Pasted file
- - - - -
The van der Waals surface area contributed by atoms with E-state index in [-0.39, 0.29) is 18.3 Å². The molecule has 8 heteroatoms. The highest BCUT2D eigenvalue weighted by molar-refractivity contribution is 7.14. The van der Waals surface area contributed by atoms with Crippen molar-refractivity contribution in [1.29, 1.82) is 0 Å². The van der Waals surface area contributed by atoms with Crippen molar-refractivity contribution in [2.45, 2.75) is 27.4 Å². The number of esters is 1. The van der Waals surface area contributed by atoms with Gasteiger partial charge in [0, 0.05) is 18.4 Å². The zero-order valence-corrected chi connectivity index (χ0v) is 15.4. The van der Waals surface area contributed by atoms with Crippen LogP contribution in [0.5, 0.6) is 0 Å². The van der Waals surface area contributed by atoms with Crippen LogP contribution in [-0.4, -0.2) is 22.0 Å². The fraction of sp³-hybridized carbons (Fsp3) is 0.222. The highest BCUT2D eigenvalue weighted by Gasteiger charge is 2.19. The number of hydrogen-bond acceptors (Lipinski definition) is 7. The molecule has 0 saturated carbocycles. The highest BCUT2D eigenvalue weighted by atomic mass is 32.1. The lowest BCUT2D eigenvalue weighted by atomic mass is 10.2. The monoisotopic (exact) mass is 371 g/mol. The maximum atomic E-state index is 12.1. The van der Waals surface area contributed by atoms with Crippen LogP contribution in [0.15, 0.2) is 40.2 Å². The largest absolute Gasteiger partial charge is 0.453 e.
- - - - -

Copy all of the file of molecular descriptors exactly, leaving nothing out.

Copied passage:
The van der Waals surface area contributed by atoms with E-state index in [-0.39, 0.29) is 18.3 Å². The molecule has 8 heteroatoms. The highest BCUT2D eigenvalue weighted by molar-refractivity contribution is 7.14. The van der Waals surface area contributed by atoms with Crippen molar-refractivity contribution in [1.29, 1.82) is 0 Å². The van der Waals surface area contributed by atoms with Crippen molar-refractivity contribution in [2.45, 2.75) is 27.4 Å². The number of esters is 1. The van der Waals surface area contributed by atoms with Gasteiger partial charge in [0, 0.05) is 18.4 Å². The zero-order valence-corrected chi connectivity index (χ0v) is 15.4. The van der Waals surface area contributed by atoms with Crippen LogP contribution in [0.5, 0.6) is 0 Å². The van der Waals surface area contributed by atoms with Crippen LogP contribution in [-0.4, -0.2) is 22.0 Å². The fraction of sp³-hybridized carbons (Fsp3) is 0.222. The highest BCUT2D eigenvalue weighted by Gasteiger charge is 2.19. The number of hydrogen-bond acceptors (Lipinski definition) is 7. The molecule has 0 saturated carbocycles. The highest BCUT2D eigenvalue weighted by atomic mass is 32.1. The lowest BCUT2D eigenvalue weighted by atomic mass is 10.2. The monoisotopic (exact) mass is 371 g/mol. The maximum atomic E-state index is 12.1. The van der Waals surface area contributed by atoms with Crippen LogP contribution in [0.15, 0.2) is 40.2 Å². The largest absolute Gasteiger partial charge is 0.453 e.